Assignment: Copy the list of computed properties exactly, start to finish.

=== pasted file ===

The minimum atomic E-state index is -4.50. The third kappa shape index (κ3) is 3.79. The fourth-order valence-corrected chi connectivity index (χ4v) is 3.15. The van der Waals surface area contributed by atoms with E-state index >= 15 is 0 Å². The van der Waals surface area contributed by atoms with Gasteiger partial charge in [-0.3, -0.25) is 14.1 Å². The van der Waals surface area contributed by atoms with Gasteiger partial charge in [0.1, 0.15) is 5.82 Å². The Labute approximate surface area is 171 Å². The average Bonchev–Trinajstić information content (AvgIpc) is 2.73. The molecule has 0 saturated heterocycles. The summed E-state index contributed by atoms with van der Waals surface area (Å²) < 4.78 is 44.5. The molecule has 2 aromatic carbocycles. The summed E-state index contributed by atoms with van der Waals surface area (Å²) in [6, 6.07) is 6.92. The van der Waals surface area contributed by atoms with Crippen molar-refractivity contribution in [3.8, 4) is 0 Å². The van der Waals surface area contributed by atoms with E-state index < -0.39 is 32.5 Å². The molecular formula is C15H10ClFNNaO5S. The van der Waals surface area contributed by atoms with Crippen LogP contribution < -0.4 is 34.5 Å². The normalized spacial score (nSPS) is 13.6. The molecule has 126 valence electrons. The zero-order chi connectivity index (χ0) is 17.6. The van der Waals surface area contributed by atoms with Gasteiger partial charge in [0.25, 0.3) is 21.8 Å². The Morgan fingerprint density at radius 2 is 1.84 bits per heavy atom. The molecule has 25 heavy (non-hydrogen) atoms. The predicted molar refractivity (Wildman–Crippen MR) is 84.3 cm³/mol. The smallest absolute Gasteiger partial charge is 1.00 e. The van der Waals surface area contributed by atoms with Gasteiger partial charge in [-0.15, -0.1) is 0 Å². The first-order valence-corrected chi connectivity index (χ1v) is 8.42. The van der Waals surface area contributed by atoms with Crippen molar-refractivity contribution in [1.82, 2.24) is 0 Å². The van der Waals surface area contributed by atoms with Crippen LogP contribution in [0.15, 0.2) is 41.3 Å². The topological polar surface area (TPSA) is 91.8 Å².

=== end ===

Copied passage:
The minimum atomic E-state index is -4.50. The third kappa shape index (κ3) is 3.79. The fourth-order valence-corrected chi connectivity index (χ4v) is 3.15. The van der Waals surface area contributed by atoms with E-state index >= 15 is 0 Å². The van der Waals surface area contributed by atoms with Gasteiger partial charge in [-0.3, -0.25) is 14.1 Å². The van der Waals surface area contributed by atoms with Gasteiger partial charge in [0.1, 0.15) is 5.82 Å². The Labute approximate surface area is 171 Å². The average Bonchev–Trinajstić information content (AvgIpc) is 2.73. The molecule has 0 saturated heterocycles. The summed E-state index contributed by atoms with van der Waals surface area (Å²) < 4.78 is 44.5. The molecule has 2 aromatic carbocycles. The summed E-state index contributed by atoms with van der Waals surface area (Å²) in [6, 6.07) is 6.92. The van der Waals surface area contributed by atoms with Crippen molar-refractivity contribution in [3.8, 4) is 0 Å². The van der Waals surface area contributed by atoms with E-state index < -0.39 is 32.5 Å². The molecular formula is C15H10ClFNNaO5S. The van der Waals surface area contributed by atoms with Crippen LogP contribution < -0.4 is 34.5 Å². The normalized spacial score (nSPS) is 13.6. The molecule has 126 valence electrons. The zero-order chi connectivity index (χ0) is 17.6. The van der Waals surface area contributed by atoms with Gasteiger partial charge in [0.25, 0.3) is 21.8 Å². The Morgan fingerprint density at radius 2 is 1.84 bits per heavy atom. The molecule has 25 heavy (non-hydrogen) atoms. The predicted molar refractivity (Wildman–Crippen MR) is 84.3 cm³/mol. The smallest absolute Gasteiger partial charge is 1.00 e. The van der Waals surface area contributed by atoms with Gasteiger partial charge in [-0.15, -0.1) is 0 Å². The first-order valence-corrected chi connectivity index (χ1v) is 8.42. The van der Waals surface area contributed by atoms with Crippen molar-refractivity contribution in [1.82, 2.24) is 0 Å². The van der Waals surface area contributed by atoms with Crippen LogP contribution in [0.15, 0.2) is 41.3 Å². The topological polar surface area (TPSA) is 91.8 Å².